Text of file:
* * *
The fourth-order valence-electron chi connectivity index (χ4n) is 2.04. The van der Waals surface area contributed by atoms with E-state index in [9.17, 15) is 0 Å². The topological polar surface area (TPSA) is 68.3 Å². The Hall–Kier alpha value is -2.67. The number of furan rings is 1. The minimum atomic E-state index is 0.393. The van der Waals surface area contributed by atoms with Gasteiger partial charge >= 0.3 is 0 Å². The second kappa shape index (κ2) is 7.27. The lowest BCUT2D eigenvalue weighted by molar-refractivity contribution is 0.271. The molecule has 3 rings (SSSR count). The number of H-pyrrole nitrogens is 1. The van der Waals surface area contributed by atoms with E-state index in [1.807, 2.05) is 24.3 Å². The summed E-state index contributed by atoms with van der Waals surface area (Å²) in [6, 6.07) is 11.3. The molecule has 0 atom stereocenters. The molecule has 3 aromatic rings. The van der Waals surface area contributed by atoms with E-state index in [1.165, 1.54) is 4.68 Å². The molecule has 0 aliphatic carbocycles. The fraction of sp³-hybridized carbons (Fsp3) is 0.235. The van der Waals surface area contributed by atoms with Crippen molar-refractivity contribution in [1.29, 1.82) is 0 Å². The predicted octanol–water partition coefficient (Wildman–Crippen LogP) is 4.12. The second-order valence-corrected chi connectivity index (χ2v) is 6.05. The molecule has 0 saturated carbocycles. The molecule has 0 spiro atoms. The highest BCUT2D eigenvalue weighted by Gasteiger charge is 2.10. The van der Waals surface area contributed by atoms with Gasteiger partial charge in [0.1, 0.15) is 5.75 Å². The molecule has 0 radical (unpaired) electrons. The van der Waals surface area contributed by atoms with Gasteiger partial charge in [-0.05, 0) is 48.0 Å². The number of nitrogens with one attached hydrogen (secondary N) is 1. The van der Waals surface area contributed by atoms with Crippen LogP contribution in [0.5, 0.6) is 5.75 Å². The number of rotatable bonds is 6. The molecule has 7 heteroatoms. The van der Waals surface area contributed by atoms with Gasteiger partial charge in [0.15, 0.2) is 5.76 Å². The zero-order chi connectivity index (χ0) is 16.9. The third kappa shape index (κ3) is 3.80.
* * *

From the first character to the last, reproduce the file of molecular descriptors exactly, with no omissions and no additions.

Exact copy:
The fourth-order valence-electron chi connectivity index (χ4n) is 2.04. The van der Waals surface area contributed by atoms with E-state index in [9.17, 15) is 0 Å². The topological polar surface area (TPSA) is 68.3 Å². The Hall–Kier alpha value is -2.67. The number of furan rings is 1. The minimum atomic E-state index is 0.393. The van der Waals surface area contributed by atoms with Gasteiger partial charge >= 0.3 is 0 Å². The second kappa shape index (κ2) is 7.27. The lowest BCUT2D eigenvalue weighted by molar-refractivity contribution is 0.271. The molecule has 3 rings (SSSR count). The number of H-pyrrole nitrogens is 1. The van der Waals surface area contributed by atoms with E-state index in [1.807, 2.05) is 24.3 Å². The summed E-state index contributed by atoms with van der Waals surface area (Å²) in [6, 6.07) is 11.3. The molecule has 0 atom stereocenters. The molecule has 3 aromatic rings. The van der Waals surface area contributed by atoms with E-state index in [1.165, 1.54) is 4.68 Å². The molecule has 0 aliphatic carbocycles. The fraction of sp³-hybridized carbons (Fsp3) is 0.235. The van der Waals surface area contributed by atoms with Crippen molar-refractivity contribution in [1.29, 1.82) is 0 Å². The predicted octanol–water partition coefficient (Wildman–Crippen LogP) is 4.12. The second-order valence-corrected chi connectivity index (χ2v) is 6.05. The molecule has 0 saturated carbocycles. The molecule has 0 spiro atoms. The highest BCUT2D eigenvalue weighted by Gasteiger charge is 2.10. The van der Waals surface area contributed by atoms with Gasteiger partial charge in [0.1, 0.15) is 5.75 Å². The molecule has 0 radical (unpaired) electrons. The van der Waals surface area contributed by atoms with Gasteiger partial charge in [-0.05, 0) is 48.0 Å². The number of nitrogens with one attached hydrogen (secondary N) is 1. The van der Waals surface area contributed by atoms with Crippen LogP contribution in [0.5, 0.6) is 5.75 Å². The number of rotatable bonds is 6. The molecule has 7 heteroatoms. The van der Waals surface area contributed by atoms with Gasteiger partial charge in [0.15, 0.2) is 5.76 Å². The zero-order chi connectivity index (χ0) is 16.9. The third kappa shape index (κ3) is 3.80.